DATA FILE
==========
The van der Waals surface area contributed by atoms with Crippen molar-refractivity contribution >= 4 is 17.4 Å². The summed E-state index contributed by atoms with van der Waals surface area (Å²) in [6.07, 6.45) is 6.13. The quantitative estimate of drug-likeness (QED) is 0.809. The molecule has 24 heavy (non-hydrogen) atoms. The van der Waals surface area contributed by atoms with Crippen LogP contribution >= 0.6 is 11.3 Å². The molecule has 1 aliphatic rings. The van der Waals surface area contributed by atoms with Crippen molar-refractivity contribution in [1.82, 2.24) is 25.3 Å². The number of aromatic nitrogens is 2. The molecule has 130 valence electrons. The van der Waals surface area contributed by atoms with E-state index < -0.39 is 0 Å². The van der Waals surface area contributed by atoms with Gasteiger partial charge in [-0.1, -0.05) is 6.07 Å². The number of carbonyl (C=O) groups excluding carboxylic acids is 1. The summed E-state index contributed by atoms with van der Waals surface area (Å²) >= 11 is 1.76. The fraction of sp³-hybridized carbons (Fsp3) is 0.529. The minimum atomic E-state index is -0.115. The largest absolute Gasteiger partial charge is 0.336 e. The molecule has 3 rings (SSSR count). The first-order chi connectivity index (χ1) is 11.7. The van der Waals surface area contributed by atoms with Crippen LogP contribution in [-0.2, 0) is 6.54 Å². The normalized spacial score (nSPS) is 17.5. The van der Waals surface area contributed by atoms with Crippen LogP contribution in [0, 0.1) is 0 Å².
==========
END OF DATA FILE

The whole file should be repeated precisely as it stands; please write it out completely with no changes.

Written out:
The van der Waals surface area contributed by atoms with Crippen molar-refractivity contribution >= 4 is 17.4 Å². The summed E-state index contributed by atoms with van der Waals surface area (Å²) in [6.07, 6.45) is 6.13. The quantitative estimate of drug-likeness (QED) is 0.809. The molecule has 24 heavy (non-hydrogen) atoms. The van der Waals surface area contributed by atoms with Crippen LogP contribution >= 0.6 is 11.3 Å². The molecule has 1 aliphatic rings. The van der Waals surface area contributed by atoms with Crippen molar-refractivity contribution in [1.82, 2.24) is 25.3 Å². The number of aromatic nitrogens is 2. The molecule has 130 valence electrons. The van der Waals surface area contributed by atoms with E-state index < -0.39 is 0 Å². The van der Waals surface area contributed by atoms with Gasteiger partial charge in [-0.1, -0.05) is 6.07 Å². The number of carbonyl (C=O) groups excluding carboxylic acids is 1. The summed E-state index contributed by atoms with van der Waals surface area (Å²) >= 11 is 1.76. The fraction of sp³-hybridized carbons (Fsp3) is 0.529. The minimum atomic E-state index is -0.115. The largest absolute Gasteiger partial charge is 0.336 e. The molecule has 3 rings (SSSR count). The first-order chi connectivity index (χ1) is 11.7. The van der Waals surface area contributed by atoms with Crippen LogP contribution in [-0.2, 0) is 6.54 Å². The normalized spacial score (nSPS) is 17.5. The van der Waals surface area contributed by atoms with Crippen LogP contribution in [0, 0.1) is 0 Å².